Solstice Canyon

I started early Thanksgiving morning.  I know this is a popular and easily accessible area to hike so I wanted to go on a day I figured would be less crowded.  There were still a lot of people, especially later in the day.  There are many interesting things to see – the ruins of several burned-out buildings, waterfalls and natural scenery.  I hiked every trail, backtracking and criss-crossing my way across the park.  A couple were pretty challenging.

005   I start out on Rising Sun Trail, about 6:30 a.m.

010     118   On the way up this house really stands out.  Some people refer to it as the Darth Vader House.  Photo 2 was taken later in the day from Dry Canyon Trail.

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Seems like I come across one of these every hike.  Another giant boulder looking like it’s balancing on it’s end.

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Photo 1 is a look back up the rock stairs on Rising Sun Trail.  Photo 2 looks down on the ruins of Robert’s Ranch House aka Tropical Terrace.  It must have been amazing to live there.

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Waterfall at Roberts Ranch House.

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I explore the ruins.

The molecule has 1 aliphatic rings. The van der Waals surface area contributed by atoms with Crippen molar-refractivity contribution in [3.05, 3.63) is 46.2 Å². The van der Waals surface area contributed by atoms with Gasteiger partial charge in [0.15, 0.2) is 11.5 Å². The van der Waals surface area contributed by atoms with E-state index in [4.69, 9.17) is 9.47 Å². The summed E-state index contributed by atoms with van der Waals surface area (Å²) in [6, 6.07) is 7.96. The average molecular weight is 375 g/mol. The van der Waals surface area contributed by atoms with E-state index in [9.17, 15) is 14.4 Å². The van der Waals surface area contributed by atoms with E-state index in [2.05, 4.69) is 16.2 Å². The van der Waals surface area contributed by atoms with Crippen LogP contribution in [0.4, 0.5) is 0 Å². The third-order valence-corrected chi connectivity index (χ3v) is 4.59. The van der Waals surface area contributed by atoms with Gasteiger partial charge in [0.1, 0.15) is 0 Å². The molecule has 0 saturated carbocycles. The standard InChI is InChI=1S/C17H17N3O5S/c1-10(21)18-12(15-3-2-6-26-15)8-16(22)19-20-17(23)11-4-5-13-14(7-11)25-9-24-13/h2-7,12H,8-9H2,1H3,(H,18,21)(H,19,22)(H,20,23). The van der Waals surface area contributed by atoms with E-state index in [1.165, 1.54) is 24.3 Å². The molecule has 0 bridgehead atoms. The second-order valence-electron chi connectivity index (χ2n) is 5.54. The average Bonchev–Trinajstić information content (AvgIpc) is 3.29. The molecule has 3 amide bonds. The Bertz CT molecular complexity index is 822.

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There are several little waterfalls.  I climbed all around this area, behind the falls and then got a little lost.  I had the whole place to myself for about 45 minutes.

177     265   Photo 1 shows some handsome fungus growing on a log.  Photo 2 shows the boulders I scrambled up looking for a little shrine.

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Victim of Humans

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Going up Sostomo Trail, all that’s left of somebody’s home.

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The Sostomo Trail drops down into the canyon and then, as it rises out again, I found a third set of ruins from a tiny stone cabin.

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Close-up of the beautiful Malibu coastline

329     345   I expected to climb on Deer Valley Loop, which I did, but was surprised when I was dropped down to the bottom of the canyon once again.

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Massive wall of rock

402     411     376   I thought this this mushroom was interesting.  See how it curls up and gathers debris and water.  Also, I like this tree that looks like it’s standing on two legs.  Photo 3 shows the Keller house, yet another casualty of a wildfire.

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The waterfall across from Dry Canyon Trail was just a trickle.  It runs down the crevice in the rocks.  Photo 2 shows a close-up.

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Broken Windmill on TRW Trail

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At the top of a paved road is a parking lot and a couple of concrete slabs that were the foundation for some building’s belonging to TRW.  Photo 2 – The view from TRW Overlook.

 

 

 

 

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